Immune evasion mediated by PD-L1 on glioblastoma-derived extracellular vesicles

Franz L. Ricklefs, Quazim Alayo, Harald Krenzlin, Ahmad B. Mahmoud, Maria C. Speranza, Hiroshi Nakashima, Josie L. Hayes, Kyungheon Lee, Leonora Balaj, Carmela Passaro, Arun K. Rooj, Susanne Krasemann, Bob S. Carter, Clark C. Chen, Tyler Steed, Jeffrey Treiber, Scott Rodig, Katherine Yang, Ichiro Nakano, Hakho LeeRalph Weissleder, Xandra O. Breakefield, Jakub Godlewski, Manfred Westphal, Katrin Lamszus, Gordon J. Freeman, Agnieszka Bronisz, Sean E. Lawler, E. Antonio Chiocca

Research output: Contribution to journalArticlepeer-review

111 Scopus citations


Binding of programmed death ligand-1 (PD-L1) to programmed cell death protein-1 (PD1) leads to cancer immune evasion via inhibition of T cell function. One of the defining characteristics of glioblastoma, a universally fatal brain cancer, is its profound local and systemic immunosuppression. Glioblastoma has also been shown to generate extracellular vesicles (EVs), which may play an important role in tumor progression. We thus hypothesized that glioblastoma EVs may be important mediators of immunosuppression and that PD-L1 could play a role. We show that glioblastoma EVs block T cell activation and proliferation in response to T cell receptor stimulation. PD-L1 was expressed on the surface of some, but not of all, glioblastoma-derived EVs, with the potential to directly bind to PD1. An anti-PD1 receptor blocking antibody significantly reversed the EV-mediated blockade of T cell activation but only when PD-L1 was present on EVs. When glioblastoma PD-L1 was up-regulated by IFN-g, EVs also showed some PD-L1-dependent inhibition of T cell activation. PD-L1 expression correlated with the mesenchymal transcriptome profile and was anatomically localized in the perinecrotic and pseudopalisading niche of human glioblastoma specimens. PD-L1 DNA was present in circulating EVs from glioblastoma patients where it correlated with tumor volumes of up to 60 cm3. These results suggest that PD-L1 on EVs may be another mechanism for glioblastoma to suppress antitumor immunity and support the potential of EVs as biomarkers in tumor patients.

Original languageEnglish (US)
Article numbereaar2766
JournalScience Advances
Issue number3
StatePublished - Mar 7 2018
Externally publishedYes

Bibliographical note

Funding Information:
We thank M. Ericsson from the Harvard Electron Microscopy Core Facility for technical support. Funding: This work was funded, in part, by the following: NIH [National Cancer Institute (NCI) P01 CA69246 (to E.A.C. and B.S.C.), NCI 1R01 CA176203-01A1 (to J.G.), and NIH UH3 TR000931 (to B.S.C.)], Deutsche Forschungsgemeinschaft (scholarship to F.L.R.; RI 2616/1-1 and RI 2616/2-1), 1RO1NS097649-01, the Doris Duke Charitable Foundation Clinical Scientist Development Award, the Sontag Foundation Distinguished Scientist Award, the Kimmel Scholar Award, and BWF 1006774.01 (to C.C.C.). U19 CA179563 was supported by the NIH Common Fund through the Office of Strategic Coordination/Office of the NIH Director (to X.O.B.) and NIH/NCI P01 CA069246 (to X.O.B.) and by an American-Italian Cancer Foundation Postdoctoral Research Fellowship (to C.P.). S.R. acknowledges support from the Center for Immuno-Oncology, Dana-Farber Cancer Institute. Author contributions: F.L.R. designed, acquired, and analyzed overall assays; designed the study; and wrote the paper. Q.A. performed in vivo assays. H.K. acquired data and designed the study. A.B.M. acquired data and interpreted the results. M.C.S. acquired data and designed the study. J.L.H. performed bioinformatic analysis. K.L. and K.Y. performed ELISA-type sandwich fluorescent measurements. L.B. performed and analyzed droplet PCR. C.P. designed and performed the PD-L1/PD1 binding assay. A.K.R. performed short tandem repeat analysis and interpreted the data. S.K. performed confocal microscopy and interpreted the results. C.C.C. and I.N. obtained and controlled patient specimens. T.S. and J.T. analyzed MR data. S.R. performed and interpreted IHC staining. S.C., H.L., X.O.B., R.W., J.G., M.W., K.L., A.B., and G.J.F. assisted with the writing of the manuscript and with analysis and interpretation of the data. S.E.L. designed the study, analyzed the data, and wrote the manuscript. E.A.C. acquired patient specimens, designed the study, analyzed the data, and wrote the manuscript. All authors discussed the results and commented on the manuscript. Competing interest: G.J.F. has patents/pending royalties on the PD1 pathway from Roche, Merck, Bristol-Myers Squibb, EMD Serono, Boehringer Ingelheim, AstraZeneca, Dako, and Novartis. All other authors declare that they have no competing interests. Data and materials availability: All data needed to evaluate the conclusions in the paper are present in the paper and/or the Supplementary Materials. Additional data related to this paper may be requested from the authors. Correspondence and requests for materials should be addressed to S.E.L. and E.A.C.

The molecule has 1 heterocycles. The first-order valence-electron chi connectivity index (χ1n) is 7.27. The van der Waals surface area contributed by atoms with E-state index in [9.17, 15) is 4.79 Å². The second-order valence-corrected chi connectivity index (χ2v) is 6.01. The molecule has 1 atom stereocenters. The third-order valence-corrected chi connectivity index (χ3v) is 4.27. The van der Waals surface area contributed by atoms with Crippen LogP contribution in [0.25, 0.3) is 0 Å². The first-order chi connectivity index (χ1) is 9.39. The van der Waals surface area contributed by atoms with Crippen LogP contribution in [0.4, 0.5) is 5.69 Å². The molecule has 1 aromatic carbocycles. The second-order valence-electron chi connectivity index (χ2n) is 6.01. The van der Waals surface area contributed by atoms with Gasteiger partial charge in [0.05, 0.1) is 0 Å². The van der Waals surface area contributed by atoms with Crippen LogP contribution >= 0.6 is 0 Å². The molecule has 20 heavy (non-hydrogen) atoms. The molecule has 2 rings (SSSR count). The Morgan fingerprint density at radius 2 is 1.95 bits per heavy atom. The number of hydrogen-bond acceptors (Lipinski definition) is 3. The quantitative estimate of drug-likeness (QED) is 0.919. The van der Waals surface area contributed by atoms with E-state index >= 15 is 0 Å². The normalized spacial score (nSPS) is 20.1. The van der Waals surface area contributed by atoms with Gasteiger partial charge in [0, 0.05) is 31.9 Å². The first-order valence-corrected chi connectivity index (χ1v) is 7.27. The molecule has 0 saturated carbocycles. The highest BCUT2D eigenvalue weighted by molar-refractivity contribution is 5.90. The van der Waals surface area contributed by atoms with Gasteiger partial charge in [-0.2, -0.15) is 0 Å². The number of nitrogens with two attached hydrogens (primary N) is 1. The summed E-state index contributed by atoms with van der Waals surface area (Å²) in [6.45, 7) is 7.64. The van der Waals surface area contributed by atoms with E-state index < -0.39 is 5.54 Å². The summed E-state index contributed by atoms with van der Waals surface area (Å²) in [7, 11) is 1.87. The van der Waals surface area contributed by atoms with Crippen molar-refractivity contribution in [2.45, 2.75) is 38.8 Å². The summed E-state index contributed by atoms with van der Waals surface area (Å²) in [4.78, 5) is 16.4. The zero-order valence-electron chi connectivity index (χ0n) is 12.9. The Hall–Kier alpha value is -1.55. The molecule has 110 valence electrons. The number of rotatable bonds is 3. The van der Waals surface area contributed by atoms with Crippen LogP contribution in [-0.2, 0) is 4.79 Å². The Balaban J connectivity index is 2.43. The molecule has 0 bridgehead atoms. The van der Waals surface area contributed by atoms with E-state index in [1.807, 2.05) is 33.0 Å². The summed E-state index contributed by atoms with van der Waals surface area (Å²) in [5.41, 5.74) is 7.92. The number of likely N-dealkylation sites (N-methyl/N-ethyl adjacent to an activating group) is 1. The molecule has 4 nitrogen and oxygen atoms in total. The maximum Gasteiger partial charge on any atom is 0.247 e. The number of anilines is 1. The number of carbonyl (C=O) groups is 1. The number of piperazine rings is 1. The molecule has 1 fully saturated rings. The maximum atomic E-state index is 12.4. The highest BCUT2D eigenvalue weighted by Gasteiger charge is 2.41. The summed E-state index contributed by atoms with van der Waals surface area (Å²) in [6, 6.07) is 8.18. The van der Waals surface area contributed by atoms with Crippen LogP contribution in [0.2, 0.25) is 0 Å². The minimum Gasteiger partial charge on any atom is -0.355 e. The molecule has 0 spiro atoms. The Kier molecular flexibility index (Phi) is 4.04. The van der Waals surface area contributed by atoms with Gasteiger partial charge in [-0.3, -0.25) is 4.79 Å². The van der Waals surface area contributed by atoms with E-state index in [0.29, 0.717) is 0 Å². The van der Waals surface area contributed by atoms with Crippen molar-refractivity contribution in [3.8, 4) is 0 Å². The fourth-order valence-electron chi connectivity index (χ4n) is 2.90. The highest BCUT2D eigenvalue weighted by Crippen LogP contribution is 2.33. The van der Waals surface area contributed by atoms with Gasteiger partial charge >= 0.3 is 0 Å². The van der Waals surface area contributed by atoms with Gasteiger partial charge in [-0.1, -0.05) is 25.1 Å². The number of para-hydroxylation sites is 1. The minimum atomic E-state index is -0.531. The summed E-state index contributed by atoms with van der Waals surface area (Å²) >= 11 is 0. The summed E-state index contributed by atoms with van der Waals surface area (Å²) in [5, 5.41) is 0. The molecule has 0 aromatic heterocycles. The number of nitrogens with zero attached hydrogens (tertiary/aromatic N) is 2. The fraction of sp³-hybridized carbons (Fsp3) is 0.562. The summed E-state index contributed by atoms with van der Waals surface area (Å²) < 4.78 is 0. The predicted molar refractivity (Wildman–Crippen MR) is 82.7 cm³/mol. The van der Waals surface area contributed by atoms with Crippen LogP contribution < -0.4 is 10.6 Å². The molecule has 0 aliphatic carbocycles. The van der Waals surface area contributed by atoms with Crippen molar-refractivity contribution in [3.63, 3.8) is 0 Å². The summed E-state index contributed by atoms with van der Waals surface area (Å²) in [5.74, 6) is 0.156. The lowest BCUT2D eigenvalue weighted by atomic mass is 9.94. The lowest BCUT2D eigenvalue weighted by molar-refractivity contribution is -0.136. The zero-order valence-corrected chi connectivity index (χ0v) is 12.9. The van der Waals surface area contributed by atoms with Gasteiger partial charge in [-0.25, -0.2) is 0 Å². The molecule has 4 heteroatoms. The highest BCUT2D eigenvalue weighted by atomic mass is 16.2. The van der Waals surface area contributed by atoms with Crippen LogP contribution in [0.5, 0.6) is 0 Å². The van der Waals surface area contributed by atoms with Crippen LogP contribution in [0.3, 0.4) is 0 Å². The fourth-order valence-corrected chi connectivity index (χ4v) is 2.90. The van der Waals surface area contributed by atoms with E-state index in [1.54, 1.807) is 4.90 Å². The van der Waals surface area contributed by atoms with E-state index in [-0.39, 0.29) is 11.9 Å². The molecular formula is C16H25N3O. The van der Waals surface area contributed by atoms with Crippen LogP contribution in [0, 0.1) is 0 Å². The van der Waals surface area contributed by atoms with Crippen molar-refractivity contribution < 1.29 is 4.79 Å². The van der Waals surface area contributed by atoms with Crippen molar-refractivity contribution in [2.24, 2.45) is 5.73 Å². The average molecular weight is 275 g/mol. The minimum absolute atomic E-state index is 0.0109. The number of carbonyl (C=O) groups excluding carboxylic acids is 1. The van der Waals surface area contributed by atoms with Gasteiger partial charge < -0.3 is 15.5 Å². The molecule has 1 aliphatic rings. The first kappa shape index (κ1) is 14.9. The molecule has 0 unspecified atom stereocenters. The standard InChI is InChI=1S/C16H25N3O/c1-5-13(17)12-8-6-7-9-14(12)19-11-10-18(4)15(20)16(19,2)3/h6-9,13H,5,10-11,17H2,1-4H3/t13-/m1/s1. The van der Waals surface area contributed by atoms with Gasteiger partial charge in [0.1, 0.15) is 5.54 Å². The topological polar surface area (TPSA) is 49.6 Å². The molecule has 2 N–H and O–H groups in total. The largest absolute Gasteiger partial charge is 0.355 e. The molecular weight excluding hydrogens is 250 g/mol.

Publisher Copyright:
© 2018 The Authors, some rights reserved; exclusive licensee American Association for the Advancement of Science. No claim to original U.S. Government Works. Distributed under a Creative Commons Attribution NonCommercial License 4.0 (CC BY-NC).

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